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Make a succulent 'bouquet' at DIY workshop

Make this succulent "bouquet" at Green Acres' DIY Succulents workshop.
(Photo: Courtesy Green Acres Nursery & Supply)
Green Acres hosts events at three locations; reserve seat now

Succulent container gardens continue to be one of California’s hottest gardening trends.

Find out how to build your own – and take it home – during upcoming "DIY Succulent" workshops at
Green Acres Nursery & Supply .

Three Green Acres locations will host the workshops, set for 5:30 p.m. Tuesday, June 11. Attendees will learn how to make a growing tabletop “bouquet,” using succulents and potting materials supplied for the class. The workshop costs $40 including materials. To keep the energy and creativity flowing, refreshments will be served.

Seating is limited; reserve a spot now. The DIY Succulent workshop will be held at Green Acres’ stores in Elk Grove (9220 E. Stockton Blvd.), Rocklin (5436 Crossings Drive) and Folsom (205 Serpa Way).

To reserve a spot or more details: or .


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Dig In: Garden Checklist

For week of March 26:

Sacramento can expect another inch of rain from this latest storm. Leave the sprinklers off at least another week. Temps will dip down into the low 30s early in the week, so avoid planting tender seedlings (such as tomatoes). Concentrate on these tasks before or after this week’s rain:

* Fertilize roses, annual flowers and berries as spring growth begins to appear.

* Knock off aphids with a strong blast of water or some bug soap as soon as they appear.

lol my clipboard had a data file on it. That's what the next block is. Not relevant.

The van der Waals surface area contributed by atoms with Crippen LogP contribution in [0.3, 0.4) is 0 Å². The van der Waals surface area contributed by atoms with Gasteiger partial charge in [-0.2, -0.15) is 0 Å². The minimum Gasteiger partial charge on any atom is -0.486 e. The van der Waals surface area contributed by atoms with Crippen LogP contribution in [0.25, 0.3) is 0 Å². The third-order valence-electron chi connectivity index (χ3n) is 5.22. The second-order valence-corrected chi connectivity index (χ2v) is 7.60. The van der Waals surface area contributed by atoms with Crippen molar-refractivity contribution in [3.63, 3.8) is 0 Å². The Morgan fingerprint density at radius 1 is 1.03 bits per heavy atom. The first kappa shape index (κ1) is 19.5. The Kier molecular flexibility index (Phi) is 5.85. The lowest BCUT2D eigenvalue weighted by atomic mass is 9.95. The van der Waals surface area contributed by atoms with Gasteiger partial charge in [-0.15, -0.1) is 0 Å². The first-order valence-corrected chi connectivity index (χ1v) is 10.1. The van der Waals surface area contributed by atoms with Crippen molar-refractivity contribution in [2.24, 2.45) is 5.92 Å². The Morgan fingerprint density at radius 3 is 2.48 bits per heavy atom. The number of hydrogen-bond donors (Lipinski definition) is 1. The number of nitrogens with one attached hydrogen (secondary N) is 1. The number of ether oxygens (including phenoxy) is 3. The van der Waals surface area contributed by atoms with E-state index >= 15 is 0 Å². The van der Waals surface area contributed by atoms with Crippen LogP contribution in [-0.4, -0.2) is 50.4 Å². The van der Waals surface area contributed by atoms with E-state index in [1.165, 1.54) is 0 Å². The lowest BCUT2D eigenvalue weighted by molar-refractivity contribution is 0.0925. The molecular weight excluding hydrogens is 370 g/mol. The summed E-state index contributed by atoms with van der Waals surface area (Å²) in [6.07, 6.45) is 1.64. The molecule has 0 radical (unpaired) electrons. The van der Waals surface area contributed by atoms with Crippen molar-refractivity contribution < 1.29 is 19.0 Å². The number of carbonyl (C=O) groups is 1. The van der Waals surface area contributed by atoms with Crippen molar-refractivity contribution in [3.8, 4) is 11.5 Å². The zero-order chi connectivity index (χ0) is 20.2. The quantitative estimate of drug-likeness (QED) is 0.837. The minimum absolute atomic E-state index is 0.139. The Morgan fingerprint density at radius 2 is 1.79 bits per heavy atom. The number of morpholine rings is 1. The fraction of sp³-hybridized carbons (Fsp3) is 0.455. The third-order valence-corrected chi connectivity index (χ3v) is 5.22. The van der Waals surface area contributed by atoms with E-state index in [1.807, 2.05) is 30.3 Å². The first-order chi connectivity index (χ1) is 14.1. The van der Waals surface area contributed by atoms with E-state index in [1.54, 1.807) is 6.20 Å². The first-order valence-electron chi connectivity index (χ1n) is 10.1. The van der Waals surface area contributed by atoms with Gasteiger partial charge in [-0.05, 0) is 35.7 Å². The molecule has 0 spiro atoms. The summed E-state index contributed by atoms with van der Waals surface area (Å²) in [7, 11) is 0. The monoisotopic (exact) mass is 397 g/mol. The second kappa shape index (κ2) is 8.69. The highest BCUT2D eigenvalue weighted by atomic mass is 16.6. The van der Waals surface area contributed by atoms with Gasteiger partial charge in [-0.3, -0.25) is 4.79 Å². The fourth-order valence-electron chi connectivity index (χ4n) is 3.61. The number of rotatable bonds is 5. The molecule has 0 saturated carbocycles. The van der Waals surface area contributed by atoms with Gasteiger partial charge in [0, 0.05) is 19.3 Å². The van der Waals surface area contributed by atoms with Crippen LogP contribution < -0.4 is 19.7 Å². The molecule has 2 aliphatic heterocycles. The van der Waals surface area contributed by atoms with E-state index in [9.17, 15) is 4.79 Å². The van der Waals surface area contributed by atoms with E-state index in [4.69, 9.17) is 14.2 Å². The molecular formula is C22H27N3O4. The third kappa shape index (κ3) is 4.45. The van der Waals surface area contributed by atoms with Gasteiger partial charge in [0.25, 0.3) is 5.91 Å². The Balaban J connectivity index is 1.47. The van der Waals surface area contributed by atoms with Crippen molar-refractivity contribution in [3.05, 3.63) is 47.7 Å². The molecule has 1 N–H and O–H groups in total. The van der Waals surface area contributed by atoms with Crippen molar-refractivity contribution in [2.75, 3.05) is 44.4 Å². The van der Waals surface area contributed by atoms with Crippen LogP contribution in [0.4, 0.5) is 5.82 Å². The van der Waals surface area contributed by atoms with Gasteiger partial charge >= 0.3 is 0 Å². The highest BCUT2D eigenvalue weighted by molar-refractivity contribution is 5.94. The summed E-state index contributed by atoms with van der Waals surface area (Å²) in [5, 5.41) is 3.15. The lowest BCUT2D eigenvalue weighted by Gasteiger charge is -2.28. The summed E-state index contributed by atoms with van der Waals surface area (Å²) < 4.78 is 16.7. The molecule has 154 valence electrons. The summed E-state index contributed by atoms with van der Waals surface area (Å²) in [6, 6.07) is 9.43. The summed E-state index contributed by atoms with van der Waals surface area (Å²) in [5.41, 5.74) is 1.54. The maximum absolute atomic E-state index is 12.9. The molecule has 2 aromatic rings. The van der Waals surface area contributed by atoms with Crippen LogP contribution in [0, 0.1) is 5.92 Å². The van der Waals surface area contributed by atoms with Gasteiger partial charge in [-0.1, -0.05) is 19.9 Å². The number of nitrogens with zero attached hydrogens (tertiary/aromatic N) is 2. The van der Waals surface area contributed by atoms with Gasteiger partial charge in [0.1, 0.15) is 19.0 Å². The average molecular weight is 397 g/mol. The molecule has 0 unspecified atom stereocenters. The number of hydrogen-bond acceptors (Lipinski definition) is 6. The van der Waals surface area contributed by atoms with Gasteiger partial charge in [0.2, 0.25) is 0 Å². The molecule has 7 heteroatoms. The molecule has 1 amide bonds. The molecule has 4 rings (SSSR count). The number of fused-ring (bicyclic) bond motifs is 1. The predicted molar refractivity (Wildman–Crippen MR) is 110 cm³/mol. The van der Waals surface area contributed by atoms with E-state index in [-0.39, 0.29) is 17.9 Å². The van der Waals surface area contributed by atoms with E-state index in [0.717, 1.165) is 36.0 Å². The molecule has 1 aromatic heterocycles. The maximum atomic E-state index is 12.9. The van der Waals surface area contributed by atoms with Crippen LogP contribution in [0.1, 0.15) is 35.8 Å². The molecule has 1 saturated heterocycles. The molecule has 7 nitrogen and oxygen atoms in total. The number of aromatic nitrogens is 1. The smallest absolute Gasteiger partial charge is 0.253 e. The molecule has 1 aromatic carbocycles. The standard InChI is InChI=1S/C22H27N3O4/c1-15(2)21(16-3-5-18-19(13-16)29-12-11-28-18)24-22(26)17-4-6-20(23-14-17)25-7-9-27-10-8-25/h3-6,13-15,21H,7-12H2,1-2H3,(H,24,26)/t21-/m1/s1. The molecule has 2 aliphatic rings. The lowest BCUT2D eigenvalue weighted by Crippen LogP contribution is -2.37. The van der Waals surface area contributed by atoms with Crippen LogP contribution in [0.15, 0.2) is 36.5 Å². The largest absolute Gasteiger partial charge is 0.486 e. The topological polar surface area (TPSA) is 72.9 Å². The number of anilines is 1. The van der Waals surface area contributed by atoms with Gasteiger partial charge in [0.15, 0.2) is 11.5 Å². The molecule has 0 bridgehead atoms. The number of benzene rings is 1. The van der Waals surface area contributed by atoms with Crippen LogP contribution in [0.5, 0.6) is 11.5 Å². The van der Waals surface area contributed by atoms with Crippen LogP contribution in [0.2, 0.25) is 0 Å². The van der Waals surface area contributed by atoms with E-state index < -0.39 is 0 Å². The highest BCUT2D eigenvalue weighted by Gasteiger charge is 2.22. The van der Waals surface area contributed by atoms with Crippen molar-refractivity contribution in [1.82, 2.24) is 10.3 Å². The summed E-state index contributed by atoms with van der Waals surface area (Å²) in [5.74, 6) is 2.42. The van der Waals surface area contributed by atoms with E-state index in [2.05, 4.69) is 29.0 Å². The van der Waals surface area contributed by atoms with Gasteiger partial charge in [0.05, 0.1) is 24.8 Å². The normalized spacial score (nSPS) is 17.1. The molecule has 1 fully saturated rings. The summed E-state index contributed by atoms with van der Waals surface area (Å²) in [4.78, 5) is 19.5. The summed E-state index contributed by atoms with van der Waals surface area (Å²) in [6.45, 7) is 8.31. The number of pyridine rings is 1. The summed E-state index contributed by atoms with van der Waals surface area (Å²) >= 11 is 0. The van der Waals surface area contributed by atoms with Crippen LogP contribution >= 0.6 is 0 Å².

* Pull weeds now! Don’t let them get started. Take a hoe and whack them as soon as they sprout.

* Prepare summer vegetable beds. Spade in compost and other amendments.

* Prune and fertilize spring-flowering shrubs after bloom.

* Feed camellias at the end of their bloom cycle. Pick up browned and fallen flowers to help corral blossom blight.

* Feed citrus trees, which are now in bloom and setting fruit.

To prevent sunburn and borer problems on young trees, paint the exposed portion of the trunk with diluted white latex (water-based) interior paint. Dilute the paint with an equal amount of cold water before application.

* Cut back and fertilize perennial herbs to encourage new growth.

* Seed and renovate the lawn (if you still have one). Feed cool-season grasses such as bent, blue, rye and fescue with a slow-release fertilizer. Check the irrigation system and perform maintenance. Make sure sprinkler heads are turned toward the lawn, not the sidewalk.

* In the vegetable garden, transplant lettuce and kale.

* Seed chard and beets directly into the ground.

* Plant summer bulbs, including gladiolus, tuberous begonias and callas. Also plant dahlia tubers.

* Shop for perennials. Many varieties are available in local nurseries and at plant events. They can be transplanted now while the weather remains relatively cool.

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